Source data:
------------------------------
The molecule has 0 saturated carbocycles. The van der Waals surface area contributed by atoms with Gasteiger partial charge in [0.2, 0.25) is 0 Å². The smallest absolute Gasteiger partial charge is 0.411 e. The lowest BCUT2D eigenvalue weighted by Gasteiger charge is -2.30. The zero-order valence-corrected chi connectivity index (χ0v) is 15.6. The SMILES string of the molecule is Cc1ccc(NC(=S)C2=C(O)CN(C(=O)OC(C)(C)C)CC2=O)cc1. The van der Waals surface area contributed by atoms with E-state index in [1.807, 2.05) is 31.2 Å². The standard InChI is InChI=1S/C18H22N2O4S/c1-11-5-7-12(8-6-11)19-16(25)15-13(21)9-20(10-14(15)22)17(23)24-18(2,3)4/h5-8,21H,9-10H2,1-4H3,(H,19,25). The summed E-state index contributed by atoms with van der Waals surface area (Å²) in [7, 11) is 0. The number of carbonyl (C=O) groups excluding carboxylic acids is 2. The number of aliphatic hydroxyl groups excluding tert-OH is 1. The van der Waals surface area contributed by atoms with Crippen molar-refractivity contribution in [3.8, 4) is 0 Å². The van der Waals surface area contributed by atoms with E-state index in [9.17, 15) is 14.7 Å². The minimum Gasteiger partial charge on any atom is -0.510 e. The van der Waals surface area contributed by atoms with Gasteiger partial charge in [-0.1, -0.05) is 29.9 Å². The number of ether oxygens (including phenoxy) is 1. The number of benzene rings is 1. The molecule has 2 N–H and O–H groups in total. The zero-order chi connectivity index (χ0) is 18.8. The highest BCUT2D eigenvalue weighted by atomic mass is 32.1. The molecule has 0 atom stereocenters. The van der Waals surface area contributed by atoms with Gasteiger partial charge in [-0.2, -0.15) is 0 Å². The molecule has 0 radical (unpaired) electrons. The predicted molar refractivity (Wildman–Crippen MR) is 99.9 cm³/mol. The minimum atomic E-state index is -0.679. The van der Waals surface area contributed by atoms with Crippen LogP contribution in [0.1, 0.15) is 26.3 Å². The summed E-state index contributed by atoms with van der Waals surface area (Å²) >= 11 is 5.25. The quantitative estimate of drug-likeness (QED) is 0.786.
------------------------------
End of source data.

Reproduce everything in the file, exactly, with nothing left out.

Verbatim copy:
The molecule has 0 saturated carbocycles. The van der Waals surface area contributed by atoms with Gasteiger partial charge in [0.2, 0.25) is 0 Å². The smallest absolute Gasteiger partial charge is 0.411 e. The lowest BCUT2D eigenvalue weighted by Gasteiger charge is -2.30. The zero-order valence-corrected chi connectivity index (χ0v) is 15.6. The SMILES string of the molecule is Cc1ccc(NC(=S)C2=C(O)CN(C(=O)OC(C)(C)C)CC2=O)cc1. The van der Waals surface area contributed by atoms with E-state index in [1.807, 2.05) is 31.2 Å². The standard InChI is InChI=1S/C18H22N2O4S/c1-11-5-7-12(8-6-11)19-16(25)15-13(21)9-20(10-14(15)22)17(23)24-18(2,3)4/h5-8,21H,9-10H2,1-4H3,(H,19,25). The summed E-state index contributed by atoms with van der Waals surface area (Å²) in [7, 11) is 0. The number of carbonyl (C=O) groups excluding carboxylic acids is 2. The number of aliphatic hydroxyl groups excluding tert-OH is 1. The van der Waals surface area contributed by atoms with Crippen molar-refractivity contribution in [3.8, 4) is 0 Å². The van der Waals surface area contributed by atoms with E-state index in [9.17, 15) is 14.7 Å². The minimum Gasteiger partial charge on any atom is -0.510 e. The van der Waals surface area contributed by atoms with Gasteiger partial charge in [-0.1, -0.05) is 29.9 Å². The number of ether oxygens (including phenoxy) is 1. The number of benzene rings is 1. The molecule has 2 N–H and O–H groups in total. The zero-order chi connectivity index (χ0) is 18.8. The highest BCUT2D eigenvalue weighted by atomic mass is 32.1. The molecule has 0 atom stereocenters. The van der Waals surface area contributed by atoms with Gasteiger partial charge in [-0.2, -0.15) is 0 Å². The molecule has 0 radical (unpaired) electrons. The predicted molar refractivity (Wildman–Crippen MR) is 99.9 cm³/mol. The minimum atomic E-state index is -0.679. The van der Waals surface area contributed by atoms with Crippen LogP contribution in [0.1, 0.15) is 26.3 Å². The summed E-state index contributed by atoms with van der Waals surface area (Å²) >= 11 is 5.25. The quantitative estimate of drug-likeness (QED) is 0.786.